Detroit Motor Show - The path Volvo plans to follow is in question because of discord at boardroom level between new Chinese ownership and traditional European ways.
The management of the 87-year-old Swedish carmaker, acquired by China's Geely in 2010, is torn between a desire to hang on to its roots - a focus on safety and Scandinavian understatement in car design - and a desire to produce the big, flashy, high-end vehicles prized by affluent Chinese customers and which would compete head-on with BMW, Mercedes-Benz and Audi.
Chinese tycoon Li Shufu, founding owner and chairman of Geely and chairman of Volvo since the takeover, is growing increasingly frustrated with Volvo's management team, many of whom are Swedish or other European nationalities, while Volvo executives in Gothenburg, Sweden, believe that Li's strategy poses a huge risk.
The long-simmering discord seems likely to cause further turmoil among the board of directors, which replaced Volvo's chief executive in October 2012.
“Allegations of supposed frustration are pure speculation.”
As the tussle over Volvo's identity drags on, Li and his close advisers are now asking, “Who is Volvo's real boss?”
Insiders say Li has been diplomatic in his dealings with management but that he might resort to “more forceful ways” in achieving his aims, which could include installing people more sympathetic to his vision on Volvo's management team and board.
However, a Volvo spokesman denied there was any high-level disagreement within the automaker.
David Ibison, Volvo's head of media relations, said: “Volvo does not recognise the claims being made by these unnamed sources.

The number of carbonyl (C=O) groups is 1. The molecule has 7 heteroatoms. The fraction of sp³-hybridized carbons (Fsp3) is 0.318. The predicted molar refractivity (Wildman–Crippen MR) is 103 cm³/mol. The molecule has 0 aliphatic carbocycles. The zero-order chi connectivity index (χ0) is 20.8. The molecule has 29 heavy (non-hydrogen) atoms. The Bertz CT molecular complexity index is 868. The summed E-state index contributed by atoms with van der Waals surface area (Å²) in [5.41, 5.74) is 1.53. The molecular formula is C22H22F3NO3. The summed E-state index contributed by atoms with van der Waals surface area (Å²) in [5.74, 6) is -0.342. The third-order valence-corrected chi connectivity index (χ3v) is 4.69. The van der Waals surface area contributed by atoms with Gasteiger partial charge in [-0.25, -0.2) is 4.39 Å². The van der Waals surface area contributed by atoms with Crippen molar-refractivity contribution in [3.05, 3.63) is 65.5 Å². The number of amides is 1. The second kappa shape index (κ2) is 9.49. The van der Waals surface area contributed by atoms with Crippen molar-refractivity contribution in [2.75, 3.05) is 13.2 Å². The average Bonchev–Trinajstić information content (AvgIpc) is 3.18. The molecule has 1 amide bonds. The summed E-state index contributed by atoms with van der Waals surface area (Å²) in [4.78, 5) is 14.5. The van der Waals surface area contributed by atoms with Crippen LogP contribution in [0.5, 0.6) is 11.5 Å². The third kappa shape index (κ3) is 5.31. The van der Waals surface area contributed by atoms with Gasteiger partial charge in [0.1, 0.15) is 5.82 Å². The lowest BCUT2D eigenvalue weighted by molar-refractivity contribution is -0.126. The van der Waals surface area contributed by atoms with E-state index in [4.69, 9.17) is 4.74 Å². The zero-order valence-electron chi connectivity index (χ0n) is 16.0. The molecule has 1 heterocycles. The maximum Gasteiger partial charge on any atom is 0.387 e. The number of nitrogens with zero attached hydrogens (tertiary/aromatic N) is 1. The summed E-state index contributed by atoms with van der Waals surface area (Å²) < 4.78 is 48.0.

“There is no disagreement between the board and executive management of Volvo over which models we should produce. Instead, we see a company that is demonstrably performing well under Chinese ownership; Volvo is profitable and sales are growing.
INJECTING BMW-LIKE FLAIR
Hakan Samuelsson, Volvo's second CEO since the change to Chinese ownership, said Li would get the car he wanted in the next-generation S80 sedan, which was being redesigned.
“There is no difference in opinion between Chairman Li and me,” he said at the Detroit motor show this week.
Asked to comment on perceptions that Li's frustrations were reaching boiling point and that he and his advisers were now questioning who the real boss was, Samuelsson said: “I don't have a comment on that. He is of course chairman of the board and knows exactly our plans and is fully supporting that.”
A Geely spokesman declined to comment.
Li, an entrepreneur who built Geely from the ground up, says he is happy with the progress Geely and Volvo have made: the new styling and technologies now being packed into the redesigned XC90 crossover utility vehicle and other key vehicles Volvo will unveil starting this year.
Li, in fact, considers the new direction reflected in those cars a great step forward in making the sober Swedish brand fancier by injecting a BMW-like flair. That direction was reflected in a “concept” or demonstration vehicle unveiled at the Detroit auto show on Monday - a three-door hatchback called the Volvo Coupe XC Concept.
Still, that does not mean Li is satisfied.